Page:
Wednesday

22nd Feb 2017

France invites handful of ministers to 'immigration' summit

  • A 2009 EU elections poster. Romania plans to join the Schengen area in March 2011 (Photo: European Parliament)

Paris has invited a handful of member states to an 'immigration' summit next month, amid strong controversy stirred by its high-profile deportation of scores of Roma back to Romania and Bulgaria.

The meeting is to take place in Paris on 6 September and is supposed to deal with the "general topic of immigration", EUobserver has learned.

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The list of invitees includes interior ministers from Germany, Italy, Spain, the UK and Greece. The Canadians have also been invited, while the Belgian EU presidency was added to the list as an afterthought.

But the list is notable for who is not on it. Neither Romania or Bulgaria have been invited - the destination for Roma currently being deported from France.

"We haven't received any invitation at this stage," Mihai Somfalean, media advisor for the Romanian minister of interior told this website.

Poland, a large member state normally makes up part of a so-called G6 group of interior ministers who meet to discuss justice and home affairs issues, has also not received an invitation.

The meeting has no formal agenda, just the broad topic of 'immigration', however it is likely to attract high amount of media attention after being publicised by Italy's interior minister Roberto Maroni.

Praising French president Nicolas Sarkozy's initiative to crack down on illegal Roma, a policy that includes getting rid of their camps, Mr Maroni on Saturday said he would use the September meeting to re-raise the issue of automatic expulsion of citizens from other EU states who cannot sustain themselves financially and made an explicit reference to Roma.

French idea rejected

Meanwhile, the EU commission on Monday (23 August) rejected the French idea that failure to integrate the Roma minority should stop Romania from joining the bloc's border-free area known as Schengen.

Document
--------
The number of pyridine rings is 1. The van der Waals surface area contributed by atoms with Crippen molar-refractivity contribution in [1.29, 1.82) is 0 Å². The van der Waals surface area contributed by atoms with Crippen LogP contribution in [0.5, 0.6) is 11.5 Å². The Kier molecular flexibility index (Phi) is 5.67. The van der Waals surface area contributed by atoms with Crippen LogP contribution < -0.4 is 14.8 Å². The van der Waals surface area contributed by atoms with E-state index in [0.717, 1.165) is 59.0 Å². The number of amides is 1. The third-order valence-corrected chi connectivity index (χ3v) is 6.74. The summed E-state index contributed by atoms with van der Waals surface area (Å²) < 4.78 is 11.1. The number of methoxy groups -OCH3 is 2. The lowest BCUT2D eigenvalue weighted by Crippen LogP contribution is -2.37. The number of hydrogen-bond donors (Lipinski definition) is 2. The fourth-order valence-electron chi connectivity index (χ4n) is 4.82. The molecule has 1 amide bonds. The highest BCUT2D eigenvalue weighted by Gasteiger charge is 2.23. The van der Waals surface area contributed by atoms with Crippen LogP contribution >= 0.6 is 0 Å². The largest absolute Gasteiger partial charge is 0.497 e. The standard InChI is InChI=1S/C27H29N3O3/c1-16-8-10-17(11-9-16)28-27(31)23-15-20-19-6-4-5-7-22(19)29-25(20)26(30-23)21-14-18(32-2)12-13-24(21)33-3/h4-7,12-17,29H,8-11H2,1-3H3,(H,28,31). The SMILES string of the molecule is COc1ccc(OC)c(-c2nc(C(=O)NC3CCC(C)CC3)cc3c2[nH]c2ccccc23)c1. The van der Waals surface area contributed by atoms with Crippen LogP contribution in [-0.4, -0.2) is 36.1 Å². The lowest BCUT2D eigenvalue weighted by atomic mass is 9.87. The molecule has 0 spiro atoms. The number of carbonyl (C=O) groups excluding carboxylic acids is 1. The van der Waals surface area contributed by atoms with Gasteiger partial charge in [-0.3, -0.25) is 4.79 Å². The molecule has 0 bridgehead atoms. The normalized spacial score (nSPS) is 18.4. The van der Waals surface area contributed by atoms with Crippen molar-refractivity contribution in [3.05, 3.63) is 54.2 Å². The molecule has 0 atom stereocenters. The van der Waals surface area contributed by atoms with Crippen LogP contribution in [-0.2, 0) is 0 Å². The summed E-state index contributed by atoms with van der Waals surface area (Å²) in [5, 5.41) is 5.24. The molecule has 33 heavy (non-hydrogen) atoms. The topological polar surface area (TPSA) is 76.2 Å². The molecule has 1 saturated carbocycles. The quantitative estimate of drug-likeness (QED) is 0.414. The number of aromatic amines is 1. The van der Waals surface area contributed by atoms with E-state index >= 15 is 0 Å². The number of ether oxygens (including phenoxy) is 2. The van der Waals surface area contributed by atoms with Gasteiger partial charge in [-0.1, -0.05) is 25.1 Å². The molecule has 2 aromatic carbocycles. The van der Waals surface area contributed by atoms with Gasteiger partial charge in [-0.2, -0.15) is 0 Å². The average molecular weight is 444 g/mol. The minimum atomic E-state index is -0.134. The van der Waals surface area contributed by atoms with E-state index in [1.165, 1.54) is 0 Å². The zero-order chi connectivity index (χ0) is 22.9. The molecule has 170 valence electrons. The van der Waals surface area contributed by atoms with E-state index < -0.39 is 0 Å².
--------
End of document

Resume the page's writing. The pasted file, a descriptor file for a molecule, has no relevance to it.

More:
"There is actually no criteria in the Schengen [agreement] about integration of a population," EU commission spokesman Matthew Newman said during a press briefing.

French EU affairs minister Pierre Lellouche on Monday in an article in Le Figaro implied that Romania and Bulgaria should not be allowed to join the EU's borderless area in March if they do not "take up their responsibility" towards Roma.

Foreign minister Theodor Baconschi rejected the link saying "no political dialogue should be underscored with threats."

In a move highly criticised by human rights groups, politicians and the Pope, the French government last week dismantled 88 travellers' camps and proceeded to the "voluntary" repatriation of some 200 Roma in return for a compensation of €300 per adult and €100 per child.

Recognising that there is no way to prevent the Roma from coming back to France, the recipients of repatriation aid were requested to sign a form and their fingerprints were taken so as not to be given this money a second time.

Mr Newman said the EU commission has not yet seen any of these forms the Roma had to sign and noted that no complaint has been formulated yet regarding France's compliance with EU law when it comes to freedom of movement.

Two Romanian officials dealing with Roma issues are due to meet him on Wednesday, with Mr Hortefeux saying he will "simply ask them to help with the reintegration in their country."

But the cash-strapped Romanian government has only offered to dispatch ten policemen, as was the case with Italy, which also had a massive clampdown on Roma camps last year.

Meanwhile, a technical assessment of Romania and Bulgaria's compliance with air and sea border security and data security requirements was positively endorsed by all member states in the Schengen working group comprising of diplomats from all EU countries, plus Switzerland, Norway and Iceland, who are also part of the border-free area.

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Opinion

EU must tackle Poland's bad behaviour

Developments in Washington only serve to highlight the need for positive action in the face of an overtly nationalistic and anti-rights form of populism.

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